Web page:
For decades, the fee versus free debate has carried on—with content industry players digging in deep at each end of the spectrum. Yet a more moderate model seems to be emerging: freemium. While not an entirely new concept in other sectors, traditional content players have only recently begun to leverage the business model in which the owner or service provider offers basic features to users at no cost and charges a premium for supplemental or advanced features. The term, which combines the words free and premium, was coined by Jarid Lukin of Alacra in 2006 after venture capitalist Fred Wilson developed the concept. With the launch of its Alacra Street Pulse product this week, the company is drinking its own catchphrase Kool-Aid.
On February 18, Alacra announced the rollout of its Pulse Platform, which identifies, aggregates, and presents business "events." The company will offer freemium versions of individual Pulse offerings, which will be supported by advertising and the sale of related premium content from the Alacra Store, as well as enhanced premium editions. The company has offered free services in the past, such as Alacra Wiki and Research Recap, but this is the first time in which the company will attempt to leverage the freemium model. Barry Graubart Alacra’s VP of product strategy and business development believes the timing is particularly good to take this approach. He says, "Especially in this market where content budgets are so closely scrutinized, the freemium version allows us to prove the value of the underlying content to a broad audience, some of whom will pay a premium for added functionality to match their workflow."
The model isn’t the only change from Alacra’s usual content modus operendi: In most of its products, the company aggregates fee-based content from other publishers, requiring extensive licensing and permissioning. In addition to commentary gathered from traditional analysts’ sites and blogs, Pulse will aggregate content from over 2,000 hand-selected mainstream and alternative media RSS feeds.
Key features of the debut Pulse product, Street Pulse, include: An Analyst Comment Ticker, which dynamically displays the five most recent analyst comments; What’s Hot, which ranks the companies which have gotten the most analyst comments in the prior 24 hours; and linked-for-more info company/ticker names, analyst names, research firm names, and links to the originating content source to read full articles. Users can browse by company, analyst or firm, as well as search by company name, ticker, analyst name, or by research firm or blog name.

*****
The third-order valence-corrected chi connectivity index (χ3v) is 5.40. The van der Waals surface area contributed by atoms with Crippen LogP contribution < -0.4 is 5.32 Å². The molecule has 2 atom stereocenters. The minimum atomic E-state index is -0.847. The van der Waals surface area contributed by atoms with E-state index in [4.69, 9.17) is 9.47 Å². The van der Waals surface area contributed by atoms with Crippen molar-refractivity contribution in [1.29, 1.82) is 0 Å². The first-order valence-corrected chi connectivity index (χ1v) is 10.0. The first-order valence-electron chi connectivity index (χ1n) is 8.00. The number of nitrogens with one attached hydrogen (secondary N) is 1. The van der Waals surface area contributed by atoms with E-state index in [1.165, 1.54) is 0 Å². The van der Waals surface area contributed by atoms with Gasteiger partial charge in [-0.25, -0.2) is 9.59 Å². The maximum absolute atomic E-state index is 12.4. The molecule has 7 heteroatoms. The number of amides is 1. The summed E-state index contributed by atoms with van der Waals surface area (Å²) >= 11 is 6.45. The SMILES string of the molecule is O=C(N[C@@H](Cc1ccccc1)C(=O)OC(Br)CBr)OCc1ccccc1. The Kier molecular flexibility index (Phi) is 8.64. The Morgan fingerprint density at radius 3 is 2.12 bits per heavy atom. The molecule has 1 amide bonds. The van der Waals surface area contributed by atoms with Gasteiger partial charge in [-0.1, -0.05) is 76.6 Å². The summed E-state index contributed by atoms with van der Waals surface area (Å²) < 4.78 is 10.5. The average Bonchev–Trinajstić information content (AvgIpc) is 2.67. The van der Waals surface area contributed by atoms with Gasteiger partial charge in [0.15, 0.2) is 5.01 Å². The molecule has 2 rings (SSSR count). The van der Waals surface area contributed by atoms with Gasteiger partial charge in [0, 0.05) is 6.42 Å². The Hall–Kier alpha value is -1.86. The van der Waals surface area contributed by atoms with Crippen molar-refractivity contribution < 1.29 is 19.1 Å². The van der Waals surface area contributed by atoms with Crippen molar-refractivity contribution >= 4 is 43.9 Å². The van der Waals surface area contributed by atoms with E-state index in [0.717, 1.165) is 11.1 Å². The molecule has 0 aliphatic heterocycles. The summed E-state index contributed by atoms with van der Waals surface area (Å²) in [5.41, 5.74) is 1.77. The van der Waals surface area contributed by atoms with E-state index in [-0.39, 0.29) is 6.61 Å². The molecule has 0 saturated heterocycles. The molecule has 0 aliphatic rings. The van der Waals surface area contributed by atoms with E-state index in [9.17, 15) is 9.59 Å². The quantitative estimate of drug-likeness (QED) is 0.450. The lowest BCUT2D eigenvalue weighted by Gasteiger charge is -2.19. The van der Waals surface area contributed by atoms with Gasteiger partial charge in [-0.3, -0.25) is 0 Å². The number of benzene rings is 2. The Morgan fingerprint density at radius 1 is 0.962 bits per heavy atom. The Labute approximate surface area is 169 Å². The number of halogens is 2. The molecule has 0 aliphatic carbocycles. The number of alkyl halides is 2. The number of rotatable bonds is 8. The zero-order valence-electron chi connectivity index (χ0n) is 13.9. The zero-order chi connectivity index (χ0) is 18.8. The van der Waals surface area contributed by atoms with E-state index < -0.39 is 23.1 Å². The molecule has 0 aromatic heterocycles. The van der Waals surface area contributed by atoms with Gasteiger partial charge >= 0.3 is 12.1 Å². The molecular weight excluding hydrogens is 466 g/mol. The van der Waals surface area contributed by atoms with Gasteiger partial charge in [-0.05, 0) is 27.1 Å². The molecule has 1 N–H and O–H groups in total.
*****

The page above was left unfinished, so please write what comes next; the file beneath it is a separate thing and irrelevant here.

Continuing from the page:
Future editions of the Pulse Platform services, which will be rolled out over the next several months, will include law firms mentions in "Legal Pulse;" news articles and posts that highlight distressed companies in "Weak Pulse;" news and posts about M&A transactions for "Deal Pulse;" and comments by rating agencies and credit analysts about an issuer’s credit rating in "Credit Pulse."
Alacra has always been in the business of providing critical business information; with Pulse, the company is recognizing that important news about companies now appears on the web first. The Pulse Platform does more than aggregate web news and commentary, however. In addition to hand-selecting content sources to maintain quality, the platform is built upon Alacra’s proprietary Applied Knowledge Extraction technology, which uses a combination of semantic analysis and an existing knowledge base to identify entities and events.
According to Alacra CEO Steve Goldstein, Pulse Professional, the premium edition of this product line, offers a range of enhanced features: "We have some great functionality we’ve built that will be in the professional version--alerting, advance searching, portfolios/watchlists, and sharing capabilities--so we will make money on our services and help content creators make money on theirs—the content--by sending traffic back to the sites the articles/posts originated from." Pulse Professional is priced on an enterprise or department-wide basis, as opposed to the per-desktop model.
Part of the decision to go freemium with this product was because its content base is made up of freely available web content. As Goldstein put it, "the content isn’t ours and we felt uncomfortable charging directly for other people’s content." However, there are other sound reasons to go freemium, "The freemium model is great for lead generation," according to Goldstein. "Some small percentage of the traffic will be willing to pay for the professional version, but with my small sales team it would take me forever to find them. This way, interested people come to me and we can try to up-sell them." Undoubtedly, finding potential customers will be an essential component of succeeding in the content business today.